The State Hornet spoke with Black Sacramento State students about how police brutality and the media coverage reporting it has impacted their mental health and compiled mental health services available for students at Sac State and in Sacramento.

Ramifications of police brutality on Sac State students’ mental health

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Aladria Brown (1)

Aladria Brown, a theatre major, said the coverage surrounding police brutality has desensitized her to Black death. Brown said she prefers to delete social media when the media coverage of police brutality becomes too much to handle. Photo courtesy of Brown.

Aladria Brown, Associated Students, Inc. Director of Arts and Letters-elect, said police brutality affects her mental health by making her feel like excessive force by police can happen to her, her family or anyone with her skin complexion.

“It scares you and makes you think of death because of all the continued videos of people dying from police brutality,” Brown, a 19-year-old theatre major, said.

Brown said seeing the news broadcasting the deaths for millions of viewers has desensitized her to the incidents.

“It really desensitizes you to Black death,” Brown said. “It’s like seeing a lynching but on video.”

When footage of police brutality is being circulated on social media, Brown said she deletes social media because it can be too much for her to handle.

Brown said she does not utilize Sac State’s Student Health and Counseling Services to discuss the impacts of these events on her mental health but uses behavioral therapist Alondra Thompson’s services in Sacramento. Thompson provides her own services specializing in anxiety, depression and trauma for adolescents, individuals, couples and families. To make an appointment, call (916) 470-8260 or contact her through her website.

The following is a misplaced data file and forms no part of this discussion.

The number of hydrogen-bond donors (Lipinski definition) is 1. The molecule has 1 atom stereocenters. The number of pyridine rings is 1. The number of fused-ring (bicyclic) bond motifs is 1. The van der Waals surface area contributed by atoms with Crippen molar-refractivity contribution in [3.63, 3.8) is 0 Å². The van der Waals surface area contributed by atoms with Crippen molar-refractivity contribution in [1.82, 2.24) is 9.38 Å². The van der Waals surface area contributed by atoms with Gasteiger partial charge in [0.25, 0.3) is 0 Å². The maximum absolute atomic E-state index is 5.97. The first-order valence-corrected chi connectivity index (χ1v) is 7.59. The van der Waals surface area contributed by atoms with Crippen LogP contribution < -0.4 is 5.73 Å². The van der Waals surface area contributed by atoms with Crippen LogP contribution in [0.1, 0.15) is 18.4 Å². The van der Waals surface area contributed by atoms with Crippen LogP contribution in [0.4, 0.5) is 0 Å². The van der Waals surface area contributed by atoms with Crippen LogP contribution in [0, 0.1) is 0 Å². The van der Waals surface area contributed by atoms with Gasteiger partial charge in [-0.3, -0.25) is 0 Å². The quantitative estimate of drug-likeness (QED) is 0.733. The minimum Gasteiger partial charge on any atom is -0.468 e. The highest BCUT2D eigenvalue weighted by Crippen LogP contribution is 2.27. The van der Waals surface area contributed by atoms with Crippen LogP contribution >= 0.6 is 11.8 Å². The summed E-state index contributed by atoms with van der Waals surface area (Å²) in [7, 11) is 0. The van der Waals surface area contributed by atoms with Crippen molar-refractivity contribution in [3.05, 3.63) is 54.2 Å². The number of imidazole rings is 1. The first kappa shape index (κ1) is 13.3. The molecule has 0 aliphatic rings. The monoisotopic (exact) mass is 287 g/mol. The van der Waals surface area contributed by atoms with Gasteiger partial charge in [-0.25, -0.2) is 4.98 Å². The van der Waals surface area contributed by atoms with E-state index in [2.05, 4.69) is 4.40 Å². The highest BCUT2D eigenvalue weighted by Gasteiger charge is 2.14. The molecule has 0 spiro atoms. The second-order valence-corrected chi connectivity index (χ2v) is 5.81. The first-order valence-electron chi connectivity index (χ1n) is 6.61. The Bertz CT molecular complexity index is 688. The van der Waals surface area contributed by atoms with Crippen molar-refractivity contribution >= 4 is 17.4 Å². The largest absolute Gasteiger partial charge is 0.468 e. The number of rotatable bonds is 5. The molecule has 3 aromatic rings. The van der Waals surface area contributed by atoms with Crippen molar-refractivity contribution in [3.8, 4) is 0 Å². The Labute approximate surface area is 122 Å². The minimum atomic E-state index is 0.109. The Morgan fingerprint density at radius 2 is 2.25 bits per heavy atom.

“Going to therapy has improved my mental health greatly,” Brown said. “It reminds me to do the little things in my life.”

RELATED: Sac State students discuss the impact of police brutality on their communities

Alton Williams, a Sac State alumnus, an adjunct professor in the criminal justice department and program coordinator for Project Rebound, said prior police interactions negatively affected his mind.

“There’s been a number of different occasions where I had law enforcement pull their guns out on me,” Williams said. ''Quite frankly just harass me, for relatively minor things like not having a license plate light, having an air freshener, same as what happened with Daunte Wright...I’ve been pulled over for the exact same thing.”

Daunte Wright, a 20-year-old Black man, was fatally shot by police in Minnesota on April 11 following a traffic stop. He called his mother during the traffic stop saying that he was being pulled over for having an air freshener hanging from his rearview mirror and blocking his line of sight while driving. The police department later said the officer intended to use her taser but accidentally used her gun instead.

"There are times where I think that all of this could’ve been solved if I had a different skin color, so you slowly start to hate your own skin."

- Aissatou Fall

Williams said these incidents affected him “psychologically,” and he felt that his race became a “license to harass or license to pull over.” He said traffic stops by police are different for people of color, and their accomplishments or credentials do not matter in the moment when the police see them as a Black man.